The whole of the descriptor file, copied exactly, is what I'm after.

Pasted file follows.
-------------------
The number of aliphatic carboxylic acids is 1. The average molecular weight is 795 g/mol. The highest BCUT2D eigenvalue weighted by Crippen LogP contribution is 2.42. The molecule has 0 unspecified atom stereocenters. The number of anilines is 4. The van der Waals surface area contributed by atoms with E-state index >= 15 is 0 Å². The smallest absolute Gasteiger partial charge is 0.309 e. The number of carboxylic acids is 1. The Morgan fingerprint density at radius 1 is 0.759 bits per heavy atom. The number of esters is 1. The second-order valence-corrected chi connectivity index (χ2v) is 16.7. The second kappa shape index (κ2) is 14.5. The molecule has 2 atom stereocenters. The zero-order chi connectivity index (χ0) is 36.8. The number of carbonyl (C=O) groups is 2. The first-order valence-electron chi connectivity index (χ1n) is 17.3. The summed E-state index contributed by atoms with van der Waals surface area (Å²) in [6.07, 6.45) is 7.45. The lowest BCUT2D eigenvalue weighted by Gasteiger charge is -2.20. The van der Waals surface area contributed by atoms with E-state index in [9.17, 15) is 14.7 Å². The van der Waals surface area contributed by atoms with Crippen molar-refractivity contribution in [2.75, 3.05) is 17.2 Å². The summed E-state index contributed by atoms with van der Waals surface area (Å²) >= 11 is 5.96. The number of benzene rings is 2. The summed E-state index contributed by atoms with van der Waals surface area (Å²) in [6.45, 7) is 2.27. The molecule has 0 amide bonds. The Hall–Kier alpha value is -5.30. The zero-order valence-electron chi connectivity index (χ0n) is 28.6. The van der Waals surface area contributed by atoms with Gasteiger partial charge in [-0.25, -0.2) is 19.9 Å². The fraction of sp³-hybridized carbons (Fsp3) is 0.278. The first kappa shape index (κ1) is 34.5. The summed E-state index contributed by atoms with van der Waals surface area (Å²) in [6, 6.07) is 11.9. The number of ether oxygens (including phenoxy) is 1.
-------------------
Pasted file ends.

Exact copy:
The number of aliphatic carboxylic acids is 1. The average molecular weight is 795 g/mol. The highest BCUT2D eigenvalue weighted by Crippen LogP contribution is 2.42. The molecule has 0 unspecified atom stereocenters. The number of anilines is 4. The van der Waals surface area contributed by atoms with E-state index >= 15 is 0 Å². The smallest absolute Gasteiger partial charge is 0.309 e. The number of carboxylic acids is 1. The Morgan fingerprint density at radius 1 is 0.759 bits per heavy atom. The number of esters is 1. The second-order valence-corrected chi connectivity index (χ2v) is 16.7. The second kappa shape index (κ2) is 14.5. The molecule has 2 atom stereocenters. The zero-order chi connectivity index (χ0) is 36.8. The number of carbonyl (C=O) groups is 2. The first-order valence-electron chi connectivity index (χ1n) is 17.3. The summed E-state index contributed by atoms with van der Waals surface area (Å²) in [6.07, 6.45) is 7.45. The lowest BCUT2D eigenvalue weighted by Gasteiger charge is -2.20. The van der Waals surface area contributed by atoms with E-state index in [9.17, 15) is 14.7 Å². The van der Waals surface area contributed by atoms with Crippen molar-refractivity contribution in [2.75, 3.05) is 17.2 Å². The summed E-state index contributed by atoms with van der Waals surface area (Å²) >= 11 is 5.96. The number of benzene rings is 2. The summed E-state index contributed by atoms with van der Waals surface area (Å²) in [6.45, 7) is 2.27. The molecule has 0 amide bonds. The Hall–Kier alpha value is -5.30. The zero-order valence-electron chi connectivity index (χ0n) is 28.6. The van der Waals surface area contributed by atoms with Gasteiger partial charge in [-0.25, -0.2) is 19.9 Å². The fraction of sp³-hybridized carbons (Fsp3) is 0.278. The first kappa shape index (κ1) is 34.5. The summed E-state index contributed by atoms with van der Waals surface area (Å²) in [6, 6.07) is 11.9. The number of ether oxygens (including phenoxy) is 1.